An Uvalde survivor was reportedly hospitalized last week after visiting her best friend’s memorial site.
According to People magazine, IIliana Treviño was inside Robb Elementary when an 18-year-old gunman entered a fourth-grade classroom and opened fire, killing 19 children and two adults. Though Illiana was in a separate room at the time of the attack, her best friend Amerie Jo Garza was among those who were fatally shot during the massacre.
Illiana’s mother, Jessica Treviño, said Amerie would frequently protect her daughter from school bullies and “always came to her aid.” She said Illiana’s agony became even more apparent after they visited Amerie’s memorial last week to leave flowers and a teddy bear. Shortly after, Illiana’s heart rate began to spike, so much so that her mother decided to rush her to the hospital.
“The hospital told me, ‘Your daughter’s going into cardiac arrest.’ And I said, ‘What?’” Treviño recalled. “Her heart [rate] skyrocketed because she couldn’t take the trauma … all the trauma and pain from it.”
Treviño said her daughter had no prior heart issues and that the medication doctors prescribed isn’t working. She confirmed Illiana is still hospitalized in San Antonio, but it remains unclear when she will be released.
“I think it’s just from a broken heart that we need to work on healing,” Treviño told People. “Everything just broke her in half, and she feels the fear of being bullied again [...] Her body was basically shutting down completely. It couldn’t take it. Her body was basically reacting to the shock. Amerie made her feel safe and made her feel OK to go to school.”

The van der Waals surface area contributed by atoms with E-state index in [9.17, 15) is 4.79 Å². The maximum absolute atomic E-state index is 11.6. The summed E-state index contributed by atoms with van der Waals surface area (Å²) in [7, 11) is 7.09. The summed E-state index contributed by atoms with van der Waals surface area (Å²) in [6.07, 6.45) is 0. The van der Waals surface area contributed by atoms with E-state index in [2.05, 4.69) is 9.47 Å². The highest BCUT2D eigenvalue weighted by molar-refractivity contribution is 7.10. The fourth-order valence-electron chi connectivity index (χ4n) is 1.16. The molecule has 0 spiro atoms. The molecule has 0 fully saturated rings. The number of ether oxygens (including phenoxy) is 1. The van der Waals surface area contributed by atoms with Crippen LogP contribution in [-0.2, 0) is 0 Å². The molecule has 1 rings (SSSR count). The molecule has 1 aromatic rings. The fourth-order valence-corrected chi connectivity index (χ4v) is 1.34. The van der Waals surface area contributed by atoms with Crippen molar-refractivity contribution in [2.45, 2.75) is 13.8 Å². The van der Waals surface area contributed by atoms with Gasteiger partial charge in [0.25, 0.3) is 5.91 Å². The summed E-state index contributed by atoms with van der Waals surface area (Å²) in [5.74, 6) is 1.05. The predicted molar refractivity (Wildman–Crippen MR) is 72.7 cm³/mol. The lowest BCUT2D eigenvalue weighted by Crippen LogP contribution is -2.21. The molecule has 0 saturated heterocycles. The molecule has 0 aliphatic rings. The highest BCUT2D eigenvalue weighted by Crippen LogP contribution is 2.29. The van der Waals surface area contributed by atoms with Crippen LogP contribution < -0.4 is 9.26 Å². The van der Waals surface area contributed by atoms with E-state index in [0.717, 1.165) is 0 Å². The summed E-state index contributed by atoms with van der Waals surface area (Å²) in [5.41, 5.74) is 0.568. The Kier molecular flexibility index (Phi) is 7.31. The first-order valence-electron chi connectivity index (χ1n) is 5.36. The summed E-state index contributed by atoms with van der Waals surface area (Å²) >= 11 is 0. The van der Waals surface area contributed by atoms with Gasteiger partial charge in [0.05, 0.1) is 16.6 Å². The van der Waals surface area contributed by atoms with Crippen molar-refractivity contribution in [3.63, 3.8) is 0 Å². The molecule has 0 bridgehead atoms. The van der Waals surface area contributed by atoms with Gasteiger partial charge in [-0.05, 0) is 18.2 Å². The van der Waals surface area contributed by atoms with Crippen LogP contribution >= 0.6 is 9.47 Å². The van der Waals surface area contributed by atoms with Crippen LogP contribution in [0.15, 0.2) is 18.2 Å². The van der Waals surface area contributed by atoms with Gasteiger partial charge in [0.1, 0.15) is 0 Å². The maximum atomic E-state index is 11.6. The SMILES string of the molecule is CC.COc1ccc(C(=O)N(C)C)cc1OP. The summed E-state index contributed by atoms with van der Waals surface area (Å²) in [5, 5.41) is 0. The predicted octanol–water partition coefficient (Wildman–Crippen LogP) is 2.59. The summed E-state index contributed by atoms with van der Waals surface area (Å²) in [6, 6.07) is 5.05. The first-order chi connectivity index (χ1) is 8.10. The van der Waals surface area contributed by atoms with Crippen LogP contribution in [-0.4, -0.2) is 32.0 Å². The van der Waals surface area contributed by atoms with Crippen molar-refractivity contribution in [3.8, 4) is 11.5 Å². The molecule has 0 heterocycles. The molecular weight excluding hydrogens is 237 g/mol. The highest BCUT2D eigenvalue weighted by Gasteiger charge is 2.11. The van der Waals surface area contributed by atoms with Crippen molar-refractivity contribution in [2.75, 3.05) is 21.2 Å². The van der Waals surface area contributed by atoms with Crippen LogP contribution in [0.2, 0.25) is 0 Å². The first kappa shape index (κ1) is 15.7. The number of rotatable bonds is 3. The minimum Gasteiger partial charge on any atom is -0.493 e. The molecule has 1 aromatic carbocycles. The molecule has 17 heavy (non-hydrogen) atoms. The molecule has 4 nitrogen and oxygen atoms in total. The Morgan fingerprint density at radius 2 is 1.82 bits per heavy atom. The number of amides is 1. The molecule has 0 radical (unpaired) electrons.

People previously reported Amerie had celebrated her 10th birthday just weeks before the mass shooting. Her family says Amerie tried to call 911 before she was shot and killed.
“He could have just taken her phone away,” Amerie’s grandmother Berlinda Arreola told the magazine. “He could have just broke it, done something. And he just shot her. She was a hero trying to call 911, to save her and her friends.”
The Girl Scouts posthumously awarded Amerie with the Bronze Cross—a medal that’s presented when “girl has shown special heroism or faced extraordinary risk of her own life to save another’s life or an attempt to save another life.”
Treviño praised Amerie’s parents for “raising such a beautiful little love.”
“It’s so sad how things work out in life, because it’s not fair,” she said. “It really isn’t fair that any of these children lost their lives, but it just really breaks me more because I know how much this child did for my child. [Illiana] is still dealing with some hard issues. And it’s a long road to recovery.”
Treviño has since launched a GoFundMe campaign to help cover her daughter’s medical expenses.